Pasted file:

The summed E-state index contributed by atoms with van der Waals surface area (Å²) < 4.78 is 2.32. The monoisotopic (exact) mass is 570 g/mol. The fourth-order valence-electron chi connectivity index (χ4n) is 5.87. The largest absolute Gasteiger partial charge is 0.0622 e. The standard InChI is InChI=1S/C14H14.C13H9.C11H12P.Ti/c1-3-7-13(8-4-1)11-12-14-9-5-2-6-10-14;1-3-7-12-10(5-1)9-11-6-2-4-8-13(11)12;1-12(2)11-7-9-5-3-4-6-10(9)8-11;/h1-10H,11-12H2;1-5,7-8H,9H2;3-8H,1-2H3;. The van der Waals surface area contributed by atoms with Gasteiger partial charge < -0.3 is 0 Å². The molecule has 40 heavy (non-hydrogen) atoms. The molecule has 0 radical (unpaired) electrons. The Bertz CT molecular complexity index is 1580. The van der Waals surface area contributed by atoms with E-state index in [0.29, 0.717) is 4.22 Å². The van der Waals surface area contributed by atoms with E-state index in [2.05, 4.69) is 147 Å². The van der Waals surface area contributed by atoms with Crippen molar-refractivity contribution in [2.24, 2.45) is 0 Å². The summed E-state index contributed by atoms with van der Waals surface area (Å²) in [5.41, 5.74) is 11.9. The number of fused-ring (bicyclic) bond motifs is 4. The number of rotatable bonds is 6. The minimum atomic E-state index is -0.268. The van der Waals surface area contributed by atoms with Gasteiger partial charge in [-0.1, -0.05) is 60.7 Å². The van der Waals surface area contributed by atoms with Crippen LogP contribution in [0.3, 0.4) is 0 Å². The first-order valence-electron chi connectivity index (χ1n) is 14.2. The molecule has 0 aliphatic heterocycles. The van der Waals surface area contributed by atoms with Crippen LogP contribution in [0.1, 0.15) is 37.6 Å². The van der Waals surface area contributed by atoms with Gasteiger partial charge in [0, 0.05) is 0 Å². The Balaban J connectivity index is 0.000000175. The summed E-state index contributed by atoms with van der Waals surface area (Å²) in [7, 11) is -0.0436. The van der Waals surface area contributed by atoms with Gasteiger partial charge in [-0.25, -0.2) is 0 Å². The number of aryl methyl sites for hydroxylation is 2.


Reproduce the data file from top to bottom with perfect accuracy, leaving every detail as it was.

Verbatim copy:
The summed E-state index contributed by atoms with van der Waals surface area (Å²) < 4.78 is 2.32. The monoisotopic (exact) mass is 570 g/mol. The fourth-order valence-electron chi connectivity index (χ4n) is 5.87. The largest absolute Gasteiger partial charge is 0.0622 e. The standard InChI is InChI=1S/C14H14.C13H9.C11H12P.Ti/c1-3-7-13(8-4-1)11-12-14-9-5-2-6-10-14;1-3-7-12-10(5-1)9-11-6-2-4-8-13(11)12;1-12(2)11-7-9-5-3-4-6-10(9)8-11;/h1-10H,11-12H2;1-5,7-8H,9H2;3-8H,1-2H3;. The van der Waals surface area contributed by atoms with Gasteiger partial charge < -0.3 is 0 Å². The molecule has 40 heavy (non-hydrogen) atoms. The molecule has 0 radical (unpaired) electrons. The Bertz CT molecular complexity index is 1580. The van der Waals surface area contributed by atoms with E-state index in [0.29, 0.717) is 4.22 Å². The van der Waals surface area contributed by atoms with E-state index in [2.05, 4.69) is 147 Å². The van der Waals surface area contributed by atoms with Crippen molar-refractivity contribution in [2.24, 2.45) is 0 Å². The summed E-state index contributed by atoms with van der Waals surface area (Å²) in [5.41, 5.74) is 11.9. The number of fused-ring (bicyclic) bond motifs is 4. The number of rotatable bonds is 6. The minimum atomic E-state index is -0.268. The van der Waals surface area contributed by atoms with Gasteiger partial charge in [-0.1, -0.05) is 60.7 Å². The van der Waals surface area contributed by atoms with Crippen LogP contribution in [0.3, 0.4) is 0 Å². The first-order valence-electron chi connectivity index (χ1n) is 14.2. The molecule has 0 aliphatic heterocycles. The van der Waals surface area contributed by atoms with Crippen LogP contribution in [0.1, 0.15) is 37.6 Å². The van der Waals surface area contributed by atoms with Gasteiger partial charge in [0, 0.05) is 0 Å². The Balaban J connectivity index is 0.000000175. The summed E-state index contributed by atoms with van der Waals surface area (Å²) in [7, 11) is -0.0436. The van der Waals surface area contributed by atoms with Gasteiger partial charge in [-0.25, -0.2) is 0 Å². The number of aryl methyl sites for hydroxylation is 2.